Use this URL to cite or link to this record in EThOS: http://ethos.bl.uk/OrderDetails.do?uin=uk.bl.ethos.669041
Title: Structural studies on Galectin-7 and Sirtuins
Author: Ramaswamy, Sneha
Awarding Body: University of Bath
Current Institution: University of Bath
Date of Award: 2015
Availability of Full Text:
Access through EThOS:
Access through Institution:
Abstract:
Over 100 years ago, X-ray crystallography gave scientists a window to the atomic world with varied applications in biology, chemistry and physics among other subjects. Macromolecular crystallography is now considered an essential tool for solving the three-dimensional structure of proteins and understanding their physiological role at the atomic level. As crystal growth remains a bottleneck in crystallography, various other techniques are often employed to help understand the protein structure and function. These methods range from simple analysis of the protein sequence to experiments such as dynamic light scattering, isothermal titration calorimetry, activity assays, and analytical ultracentrifugation. The additional knowledge gained about proteins from these methods can then assist in the modification of the protein to facilitate its crystallisation. The structural biology of proteins belonging to two diverse families; Galectins and Sirtuins, both involved in the regulation of cancer, was studied in this thesis. Galectins are evolutionarily conserved and ubiquitously present animal lectins with a high affinity for -galactose containing oligosaccharides. To date, 15 mammalian galectins have been identified. Their involvement in cell–cell and cell–matrix interactions has highlighted their importance in signal transduction and other intracellular processes. Human Galectin-7 (hGal-7) is a 16 kDa prototype galectin which is involved in the stimulation and development of cancer. The crystal structure of native hGal-7 and its complex with galactose and lactose have been reported. In this study, cross-linking of hGal-7 by glycodendrons and the resulting clustering and lattice formation have been studied. For this purpose, the high resolution X-ray structures of hGal-7 in complex with carbohydrate-based multivalent dendrons have been elucidated and analysed. Also discussed in this thesis are preliminary binding affinity results obtained using isothermal calorimetry. Supramolecular assembly formation was also assessed using dynamic light scattering. These experiments reveal how multivalent glycodendendrons interact with and form cross-links with hGal-7 molecules. Understanding how these dendrimeric compounds interact with hGal-7 would help in the design of new tools to investigate the recognition of multivalent carbohydrates by lectins and their resulting role in aggregation processes in tumour embolisation and survival. Sirtuins are NAD+-dependent deacylases that are involved in the regulation of diverse biological functions such as ageing, metabolism and stress resistance, in normal cellular physiology. Their role in ageing and ageing-related diseases, including cancer and neurodegenerative diseases among others, has received much attention and sirtuins have been extensively studied to help in extension of human lifespan. Seven members of the sirtuin family (SIRT1-7) are known, which are diversely sub-localised in the cell. A myriad of questions regarding their deacylation activity, their interplay and their role in various diseases still remain unanswered. In this study, structural biology techniques have been used to understand the role of SIRT1, SIRT2 and SIRT7. The cloning, expression, purification and crystallisation of these sirtuins are presented in this thesis. Various supporting techniques used to confirm the identity and activity of the proteins are also discussed. A brief discussion of the methods that can be employed to overcome various barriers in structural biology is also presented in this thesis. Elucidating the structure of full length sirtuins would help in the development of highly selective modulators of sirtuins to aid in the understanding of their role in ageing and ageing-related diseases.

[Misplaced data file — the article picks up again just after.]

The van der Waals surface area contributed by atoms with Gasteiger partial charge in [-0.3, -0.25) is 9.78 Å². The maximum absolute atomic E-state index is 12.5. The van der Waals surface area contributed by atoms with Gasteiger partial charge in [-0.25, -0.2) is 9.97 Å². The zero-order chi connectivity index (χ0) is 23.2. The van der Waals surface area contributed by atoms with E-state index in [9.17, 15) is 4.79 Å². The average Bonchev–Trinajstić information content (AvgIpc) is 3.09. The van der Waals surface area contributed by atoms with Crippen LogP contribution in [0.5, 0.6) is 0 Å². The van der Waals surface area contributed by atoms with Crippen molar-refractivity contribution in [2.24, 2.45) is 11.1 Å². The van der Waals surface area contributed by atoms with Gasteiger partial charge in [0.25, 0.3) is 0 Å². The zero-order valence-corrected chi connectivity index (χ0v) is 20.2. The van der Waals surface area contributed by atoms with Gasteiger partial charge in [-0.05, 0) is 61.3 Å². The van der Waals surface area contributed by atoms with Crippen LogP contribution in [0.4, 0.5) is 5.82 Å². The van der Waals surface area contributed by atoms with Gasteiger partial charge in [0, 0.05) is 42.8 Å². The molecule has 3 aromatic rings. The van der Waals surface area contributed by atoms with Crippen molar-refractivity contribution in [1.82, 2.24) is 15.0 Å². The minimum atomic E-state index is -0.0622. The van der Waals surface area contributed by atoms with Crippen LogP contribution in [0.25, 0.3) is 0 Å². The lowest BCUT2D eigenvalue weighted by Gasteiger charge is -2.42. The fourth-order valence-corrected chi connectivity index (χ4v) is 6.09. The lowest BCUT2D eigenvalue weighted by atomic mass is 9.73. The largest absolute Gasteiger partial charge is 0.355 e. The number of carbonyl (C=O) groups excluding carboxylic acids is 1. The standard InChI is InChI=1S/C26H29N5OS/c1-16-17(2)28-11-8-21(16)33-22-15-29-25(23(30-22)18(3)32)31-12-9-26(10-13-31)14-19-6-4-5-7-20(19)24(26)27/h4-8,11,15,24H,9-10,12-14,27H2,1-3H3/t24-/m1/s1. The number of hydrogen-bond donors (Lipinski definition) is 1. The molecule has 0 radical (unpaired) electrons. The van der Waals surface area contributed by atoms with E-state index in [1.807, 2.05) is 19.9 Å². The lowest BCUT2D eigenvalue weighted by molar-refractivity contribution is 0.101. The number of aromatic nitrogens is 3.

Supervisor: Not available Sponsor: Not available
Qualification Name: Thesis (Ph.D.) Qualification Level: Doctoral
EThOS ID: uk.bl.ethos.669041  DOI: Not available
Share: